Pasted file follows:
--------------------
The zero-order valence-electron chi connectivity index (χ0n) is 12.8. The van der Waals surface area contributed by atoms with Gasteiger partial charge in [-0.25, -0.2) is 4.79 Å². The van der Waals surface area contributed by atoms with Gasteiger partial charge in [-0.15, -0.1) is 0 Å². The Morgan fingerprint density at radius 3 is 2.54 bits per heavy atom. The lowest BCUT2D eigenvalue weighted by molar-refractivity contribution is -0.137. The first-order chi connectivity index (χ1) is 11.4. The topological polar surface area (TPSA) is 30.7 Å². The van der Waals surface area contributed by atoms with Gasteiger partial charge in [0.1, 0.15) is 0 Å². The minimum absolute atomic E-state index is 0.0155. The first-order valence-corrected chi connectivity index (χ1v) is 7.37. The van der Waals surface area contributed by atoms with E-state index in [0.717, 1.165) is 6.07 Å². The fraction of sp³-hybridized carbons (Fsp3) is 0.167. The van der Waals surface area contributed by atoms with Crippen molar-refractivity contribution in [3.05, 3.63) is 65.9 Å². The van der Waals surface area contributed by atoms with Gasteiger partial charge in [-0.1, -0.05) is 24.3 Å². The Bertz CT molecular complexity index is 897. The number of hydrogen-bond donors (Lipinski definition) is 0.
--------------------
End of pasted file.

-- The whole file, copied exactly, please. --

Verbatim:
The zero-order valence-electron chi connectivity index (χ0n) is 12.8. The van der Waals surface area contributed by atoms with Gasteiger partial charge in [-0.25, -0.2) is 4.79 Å². The van der Waals surface area contributed by atoms with Gasteiger partial charge in [-0.15, -0.1) is 0 Å². The Morgan fingerprint density at radius 3 is 2.54 bits per heavy atom. The lowest BCUT2D eigenvalue weighted by molar-refractivity contribution is -0.137. The first-order chi connectivity index (χ1) is 11.4. The topological polar surface area (TPSA) is 30.7 Å². The van der Waals surface area contributed by atoms with Gasteiger partial charge in [0.1, 0.15) is 0 Å². The minimum absolute atomic E-state index is 0.0155. The first-order valence-corrected chi connectivity index (χ1v) is 7.37. The van der Waals surface area contributed by atoms with E-state index in [0.717, 1.165) is 6.07 Å². The fraction of sp³-hybridized carbons (Fsp3) is 0.167. The van der Waals surface area contributed by atoms with Crippen molar-refractivity contribution in [3.05, 3.63) is 65.9 Å². The van der Waals surface area contributed by atoms with Gasteiger partial charge in [-0.1, -0.05) is 24.3 Å². The Bertz CT molecular complexity index is 897. The number of hydrogen-bond donors (Lipinski definition) is 0.